The second, LiFePO4 or LFP, is more common in low and mid-range EV battery packs, along with commercial vehicle battery packs. While LiFePO4 cannot exactly match the explicit energy density of NMC, it is a more stable material with a higher threshold for thermal escape, making it safer to operate.
Tesla rivals are getting closer
Toyota, Honda, GM, BMW and VW have the most efficient assembly lines in the auto industry, and they prepare to challenge the California company to its own game. While these incumbents may have been surprised by Tesla’s early lead, they each have the expertise and infrastructure to manufacture as many as 10 million vehicles a year anywhere.
In contrast, Tesla has struggled hard to reach an annual production of 500,000 vehicles in 2020. Tesla’s relative inexperience and small footprint make it vulnerable to unexpected changes in the auto markets. Additionally, as a public company, it faces shareholder pressure to maintain its aggressive expansion strategy, which puts it at risk of overspending or spreading itself too thinly.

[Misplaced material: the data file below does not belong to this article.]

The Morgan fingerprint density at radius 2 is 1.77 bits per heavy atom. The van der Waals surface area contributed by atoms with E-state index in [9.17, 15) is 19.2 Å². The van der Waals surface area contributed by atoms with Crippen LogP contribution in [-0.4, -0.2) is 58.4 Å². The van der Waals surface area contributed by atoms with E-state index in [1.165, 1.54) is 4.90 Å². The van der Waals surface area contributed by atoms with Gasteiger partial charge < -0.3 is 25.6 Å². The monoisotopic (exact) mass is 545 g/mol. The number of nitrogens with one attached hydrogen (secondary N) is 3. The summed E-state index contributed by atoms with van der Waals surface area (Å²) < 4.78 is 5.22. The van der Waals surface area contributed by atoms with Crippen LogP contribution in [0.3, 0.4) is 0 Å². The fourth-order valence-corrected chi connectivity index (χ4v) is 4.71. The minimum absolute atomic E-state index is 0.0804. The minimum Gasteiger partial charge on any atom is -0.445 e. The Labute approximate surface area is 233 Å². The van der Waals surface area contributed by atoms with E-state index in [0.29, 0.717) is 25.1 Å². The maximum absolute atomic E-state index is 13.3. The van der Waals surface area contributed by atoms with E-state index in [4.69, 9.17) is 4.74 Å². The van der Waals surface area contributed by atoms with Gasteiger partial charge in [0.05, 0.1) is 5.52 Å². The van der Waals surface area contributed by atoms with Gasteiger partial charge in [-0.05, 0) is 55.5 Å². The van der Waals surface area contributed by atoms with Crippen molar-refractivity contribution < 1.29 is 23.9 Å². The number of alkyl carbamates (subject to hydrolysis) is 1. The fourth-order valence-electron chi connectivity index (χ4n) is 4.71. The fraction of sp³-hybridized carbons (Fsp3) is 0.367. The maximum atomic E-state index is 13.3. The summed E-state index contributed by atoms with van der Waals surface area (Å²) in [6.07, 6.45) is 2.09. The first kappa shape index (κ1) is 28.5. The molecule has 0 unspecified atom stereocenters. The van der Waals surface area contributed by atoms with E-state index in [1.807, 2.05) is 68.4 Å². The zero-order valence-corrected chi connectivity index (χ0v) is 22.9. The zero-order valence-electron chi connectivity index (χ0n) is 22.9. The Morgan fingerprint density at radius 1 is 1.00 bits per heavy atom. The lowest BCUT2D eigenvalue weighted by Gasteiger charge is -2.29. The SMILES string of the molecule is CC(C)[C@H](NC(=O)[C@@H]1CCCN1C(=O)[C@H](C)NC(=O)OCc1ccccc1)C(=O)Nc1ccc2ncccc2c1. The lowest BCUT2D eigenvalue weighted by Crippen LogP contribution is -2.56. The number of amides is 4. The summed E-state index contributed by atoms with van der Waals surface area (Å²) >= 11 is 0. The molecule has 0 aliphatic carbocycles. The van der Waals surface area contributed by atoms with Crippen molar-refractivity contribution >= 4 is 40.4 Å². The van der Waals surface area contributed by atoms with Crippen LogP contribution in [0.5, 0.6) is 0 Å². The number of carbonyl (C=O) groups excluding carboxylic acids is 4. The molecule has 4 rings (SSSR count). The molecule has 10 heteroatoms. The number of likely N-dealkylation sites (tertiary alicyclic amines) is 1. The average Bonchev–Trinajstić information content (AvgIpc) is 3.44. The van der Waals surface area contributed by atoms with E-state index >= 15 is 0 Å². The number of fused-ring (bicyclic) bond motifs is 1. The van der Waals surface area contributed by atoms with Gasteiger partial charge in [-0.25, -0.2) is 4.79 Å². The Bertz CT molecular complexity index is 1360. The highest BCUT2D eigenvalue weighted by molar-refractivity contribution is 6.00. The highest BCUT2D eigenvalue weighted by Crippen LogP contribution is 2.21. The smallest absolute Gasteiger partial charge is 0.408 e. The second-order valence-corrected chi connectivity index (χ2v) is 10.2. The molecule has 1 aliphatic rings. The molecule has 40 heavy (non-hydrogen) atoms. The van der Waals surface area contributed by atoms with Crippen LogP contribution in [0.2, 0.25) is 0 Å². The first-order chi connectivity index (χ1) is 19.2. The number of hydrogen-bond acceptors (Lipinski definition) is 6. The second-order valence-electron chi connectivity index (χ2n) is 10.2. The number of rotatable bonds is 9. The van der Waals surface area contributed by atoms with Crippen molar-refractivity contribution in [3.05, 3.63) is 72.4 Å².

Electric vehicle technology as a competitive advantage
As mentioned earlier, China sells the most electric vehicles, produces the most electric vehicles, and has access to the majority of raw materials for batteries to manufacture them. As such, China has emerged as a dominant country in the electric car scene. That would sting for the European, Japanese and American automakers who enjoyed a century of era as the leading builders of combustion engines.
Some efforts are being made in the West to secure global competitiveness in electric vehicles. This includes the construction of lithium battery manufacturing facilities in North America by companies including LG Energy Solution, SK Innovation, Panasonic and Tesla.
The threat from hydrogen fuel cells